Slit Skirts

townshend

Aging gracefully is one of the great challenges in the life of a rock’n’roller. Many artists have pissed away their maturity chasing the tail of their youth. Just as many have gone to an early grave without having to confront the challenge. Then there are the few who tackle it head-on.

Pete Townshend was a great help to me when I was a teenager. He found words for thoughts I was too inarticulate to express. His band’s Quadrophenia was blaring in the background of my first kiss. And as he got older he found words to express the bittersweet nature of aging.

 Slit Skirts, from Townshend’s 1982 album All The Best Cowboys Have Chinese Eyes takes on the subject with his usual musical bravado and some unusually literary lyrics.

Can’t pretend that growing older never hurts…

I was just thirty-four years old and I was still wandering in a haze
I was wondering why everyone I met seemed like they were
Lost in a maze
I don’t know why I thought I should have some kind of
Divine right to the blues
It’s sympathy not tears people need when they’re the
Front page sad news.
.
The incense burned away and the stench began to rise
And lovers now estranged avoided catching each others’ eyes
And girls who lost their children cursed the men who fit the coil
And men not fit for marriage took their refuge in the oil
No one respects the flame quite like the fool who’s badly burned
From all this you’d imagine that there must be something learned
.
Slit skirts, Jeanie never wears those slit skirts
I don’t ever wear no ripped shirts
Can’t pretend that growing older never hurts.
Knee pants, Jeanie never wears no knee pants
Have to be so drunk to try a new dance
So afraid of every new romance
.
Slit skirts, slit skirt
Jeanie isn’t wearing those slit skirts, slit skirt
She wouldn’t dare in those slit skirts, slit skirt
Wouldn’t be seen dead in no slit skirt
.
Slit skirts, slit skirt
Jeanie isn’t wearing those slit skirts, slit skirt
She wouldn’t dare in those slit skirts, slit skirt
Wouldn’t be seen dead in no slit skirt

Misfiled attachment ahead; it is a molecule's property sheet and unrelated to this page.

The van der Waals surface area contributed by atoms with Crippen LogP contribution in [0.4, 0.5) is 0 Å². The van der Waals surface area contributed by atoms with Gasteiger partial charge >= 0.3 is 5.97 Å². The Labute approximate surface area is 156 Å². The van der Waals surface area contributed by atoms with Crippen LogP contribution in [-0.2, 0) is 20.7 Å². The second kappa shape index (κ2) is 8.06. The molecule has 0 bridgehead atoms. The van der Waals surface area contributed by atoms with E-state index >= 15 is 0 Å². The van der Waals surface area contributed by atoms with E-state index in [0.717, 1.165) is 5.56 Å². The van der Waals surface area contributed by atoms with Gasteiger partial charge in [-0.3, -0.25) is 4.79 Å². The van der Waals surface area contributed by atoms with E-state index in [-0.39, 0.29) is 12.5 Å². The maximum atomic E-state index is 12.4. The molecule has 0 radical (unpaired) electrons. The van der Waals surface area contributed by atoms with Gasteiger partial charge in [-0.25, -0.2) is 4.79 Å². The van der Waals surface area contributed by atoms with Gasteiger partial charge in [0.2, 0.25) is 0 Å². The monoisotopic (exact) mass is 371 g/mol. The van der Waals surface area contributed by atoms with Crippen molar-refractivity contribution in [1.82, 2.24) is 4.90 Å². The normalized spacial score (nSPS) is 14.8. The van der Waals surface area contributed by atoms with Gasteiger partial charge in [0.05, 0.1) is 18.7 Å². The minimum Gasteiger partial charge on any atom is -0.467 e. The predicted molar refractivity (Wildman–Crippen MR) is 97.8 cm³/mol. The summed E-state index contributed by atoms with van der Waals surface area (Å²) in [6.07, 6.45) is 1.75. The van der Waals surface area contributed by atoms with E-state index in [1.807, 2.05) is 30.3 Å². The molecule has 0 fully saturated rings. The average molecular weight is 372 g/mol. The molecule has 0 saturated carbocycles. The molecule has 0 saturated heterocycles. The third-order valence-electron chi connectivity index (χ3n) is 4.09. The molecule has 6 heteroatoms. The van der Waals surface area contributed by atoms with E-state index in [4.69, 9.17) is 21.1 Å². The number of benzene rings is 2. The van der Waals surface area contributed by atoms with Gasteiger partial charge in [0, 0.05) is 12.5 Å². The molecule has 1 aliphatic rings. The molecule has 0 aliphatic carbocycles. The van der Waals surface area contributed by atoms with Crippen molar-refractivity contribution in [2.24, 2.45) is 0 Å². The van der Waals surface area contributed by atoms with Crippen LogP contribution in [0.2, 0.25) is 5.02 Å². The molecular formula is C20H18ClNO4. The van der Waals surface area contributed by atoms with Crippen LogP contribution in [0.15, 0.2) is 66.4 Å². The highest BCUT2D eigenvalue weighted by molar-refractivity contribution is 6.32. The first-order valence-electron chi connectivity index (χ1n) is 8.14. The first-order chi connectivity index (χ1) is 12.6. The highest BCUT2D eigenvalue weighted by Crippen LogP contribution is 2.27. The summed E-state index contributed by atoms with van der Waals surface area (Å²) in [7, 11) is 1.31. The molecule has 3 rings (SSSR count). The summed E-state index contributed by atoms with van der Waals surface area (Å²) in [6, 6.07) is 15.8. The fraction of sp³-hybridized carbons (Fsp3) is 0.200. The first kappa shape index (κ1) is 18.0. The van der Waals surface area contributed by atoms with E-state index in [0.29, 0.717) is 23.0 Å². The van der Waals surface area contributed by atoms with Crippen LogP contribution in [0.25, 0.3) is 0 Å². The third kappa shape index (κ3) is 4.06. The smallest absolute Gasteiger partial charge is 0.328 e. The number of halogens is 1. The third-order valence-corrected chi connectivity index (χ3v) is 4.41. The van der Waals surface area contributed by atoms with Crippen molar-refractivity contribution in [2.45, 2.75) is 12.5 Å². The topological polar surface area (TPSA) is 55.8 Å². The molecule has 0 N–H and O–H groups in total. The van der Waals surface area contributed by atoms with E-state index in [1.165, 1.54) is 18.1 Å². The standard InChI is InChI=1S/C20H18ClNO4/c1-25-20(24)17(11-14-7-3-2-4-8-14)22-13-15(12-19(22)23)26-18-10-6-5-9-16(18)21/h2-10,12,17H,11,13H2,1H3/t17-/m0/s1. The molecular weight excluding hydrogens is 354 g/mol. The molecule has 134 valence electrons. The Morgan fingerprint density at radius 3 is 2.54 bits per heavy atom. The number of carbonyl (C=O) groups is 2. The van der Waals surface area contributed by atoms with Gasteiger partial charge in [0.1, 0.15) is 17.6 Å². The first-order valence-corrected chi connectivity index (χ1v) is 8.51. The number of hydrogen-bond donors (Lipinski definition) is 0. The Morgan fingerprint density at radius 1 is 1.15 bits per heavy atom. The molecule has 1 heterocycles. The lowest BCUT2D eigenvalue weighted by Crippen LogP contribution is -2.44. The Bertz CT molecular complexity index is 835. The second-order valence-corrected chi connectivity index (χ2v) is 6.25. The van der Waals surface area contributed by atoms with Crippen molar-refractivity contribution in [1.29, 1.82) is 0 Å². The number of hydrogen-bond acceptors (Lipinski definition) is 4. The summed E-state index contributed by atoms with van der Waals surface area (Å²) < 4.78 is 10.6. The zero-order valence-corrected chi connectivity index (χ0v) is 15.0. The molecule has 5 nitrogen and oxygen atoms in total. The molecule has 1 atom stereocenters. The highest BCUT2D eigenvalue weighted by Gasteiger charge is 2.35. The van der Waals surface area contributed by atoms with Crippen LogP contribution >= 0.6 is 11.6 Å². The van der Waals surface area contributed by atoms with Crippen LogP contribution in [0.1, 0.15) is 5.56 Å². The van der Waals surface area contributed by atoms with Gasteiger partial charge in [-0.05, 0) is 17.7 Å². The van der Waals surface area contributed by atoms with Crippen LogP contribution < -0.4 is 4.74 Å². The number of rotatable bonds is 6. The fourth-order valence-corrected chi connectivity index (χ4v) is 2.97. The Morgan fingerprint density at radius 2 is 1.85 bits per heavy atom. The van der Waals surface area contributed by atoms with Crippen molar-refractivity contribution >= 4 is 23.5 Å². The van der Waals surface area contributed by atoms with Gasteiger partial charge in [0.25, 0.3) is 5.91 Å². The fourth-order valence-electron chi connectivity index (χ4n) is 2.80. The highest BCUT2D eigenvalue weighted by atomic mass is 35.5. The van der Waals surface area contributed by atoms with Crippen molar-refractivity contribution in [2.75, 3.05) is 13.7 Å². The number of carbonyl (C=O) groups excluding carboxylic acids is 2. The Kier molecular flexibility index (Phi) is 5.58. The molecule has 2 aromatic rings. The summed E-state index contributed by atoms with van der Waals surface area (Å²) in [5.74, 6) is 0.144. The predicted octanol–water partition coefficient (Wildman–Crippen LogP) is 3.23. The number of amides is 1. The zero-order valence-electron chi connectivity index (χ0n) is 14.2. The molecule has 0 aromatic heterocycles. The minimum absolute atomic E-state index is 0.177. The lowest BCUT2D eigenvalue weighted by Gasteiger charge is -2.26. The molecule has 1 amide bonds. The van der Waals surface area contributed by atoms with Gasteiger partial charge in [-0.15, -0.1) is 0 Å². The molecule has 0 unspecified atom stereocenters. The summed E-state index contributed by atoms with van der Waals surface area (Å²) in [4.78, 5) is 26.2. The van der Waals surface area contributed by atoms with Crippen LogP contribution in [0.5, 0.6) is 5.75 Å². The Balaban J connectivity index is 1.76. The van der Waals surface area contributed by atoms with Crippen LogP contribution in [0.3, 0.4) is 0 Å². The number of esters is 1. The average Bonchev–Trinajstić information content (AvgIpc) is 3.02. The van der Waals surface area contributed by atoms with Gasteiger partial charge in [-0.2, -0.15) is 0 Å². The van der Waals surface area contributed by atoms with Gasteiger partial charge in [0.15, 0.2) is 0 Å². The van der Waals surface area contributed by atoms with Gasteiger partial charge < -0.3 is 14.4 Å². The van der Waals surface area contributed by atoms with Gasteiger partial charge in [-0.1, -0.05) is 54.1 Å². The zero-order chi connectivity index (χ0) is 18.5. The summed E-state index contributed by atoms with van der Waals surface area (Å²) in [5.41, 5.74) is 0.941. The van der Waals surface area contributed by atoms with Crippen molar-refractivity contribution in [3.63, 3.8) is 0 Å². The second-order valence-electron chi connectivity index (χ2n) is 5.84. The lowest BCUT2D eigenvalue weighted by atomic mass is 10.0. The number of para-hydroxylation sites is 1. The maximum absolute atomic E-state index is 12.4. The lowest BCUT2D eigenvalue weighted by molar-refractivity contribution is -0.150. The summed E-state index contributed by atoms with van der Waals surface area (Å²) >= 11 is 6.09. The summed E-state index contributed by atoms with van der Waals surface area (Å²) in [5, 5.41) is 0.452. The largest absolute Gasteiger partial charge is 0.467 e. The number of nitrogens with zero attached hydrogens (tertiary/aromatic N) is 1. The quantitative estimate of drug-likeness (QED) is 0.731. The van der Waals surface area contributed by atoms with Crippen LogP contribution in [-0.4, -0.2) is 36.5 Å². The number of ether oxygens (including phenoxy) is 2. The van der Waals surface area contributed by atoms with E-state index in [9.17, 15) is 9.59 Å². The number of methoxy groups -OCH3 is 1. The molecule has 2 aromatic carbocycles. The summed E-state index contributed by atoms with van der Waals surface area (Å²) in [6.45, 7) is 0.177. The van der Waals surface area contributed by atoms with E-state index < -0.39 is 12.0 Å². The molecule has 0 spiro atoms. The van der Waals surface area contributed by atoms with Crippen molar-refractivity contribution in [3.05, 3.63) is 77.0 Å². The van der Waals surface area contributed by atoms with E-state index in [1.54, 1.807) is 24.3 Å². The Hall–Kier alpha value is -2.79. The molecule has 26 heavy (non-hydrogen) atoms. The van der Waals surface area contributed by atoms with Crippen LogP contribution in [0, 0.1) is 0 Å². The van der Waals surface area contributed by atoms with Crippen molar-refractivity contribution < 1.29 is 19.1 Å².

Romance, romance, why aren’t we thinking up romance?
Why can’t we drink it up true heart romance
Just need a brief new romance
.
Let me tell you some more about myself,
you know I’m sitting at home just now.
The big events of the day are passed
and the late TV shows have come around.
I’m number one in the home team, but I still feel unfulfilled.
A silent voice in her broken heart complaining that I’m unskilled.
And I know that when she thinks of me, she thinks of me as him,
But, unlike me, she don’t work off her frustration in the gym.
Recriminations fester and the past can never change
A woman’s expectations run from both ends of the range
Once she walked with untamed lovers’ face between her legs
Now he’s cooled and stifled and it’s she who has to beg
.
Slit skirts, Jeanie never wears those slit skirts
And I don’t ever wear no ripped shirts
Can’t pretend that growing older never hurts
Knee pants, Jeanie never wears no knee pants
We have to be so drunk to try a new dance
So afraid of every new romance
.
Slit skirts, slit skirt
Jeanie isn’t wearing those slit skirts, slit skirt
She wouldn’t dare in those slit skirts, slit skirt
Wouldn’t be seen dead in no slit skirt
.
Slit skirts, slit skirt
Jeanie isn’t wearing those slit skirts, slit skirt
She wouldn’t dare in those slit skirts, slit skirt
Wouldn’t be seen dead in no slit skirt
Romance, romance, why aren’t we thinking up romance?
Why can’t we drink it up true heart romance
Just need a brief new romance

Wildwood Sketch Pad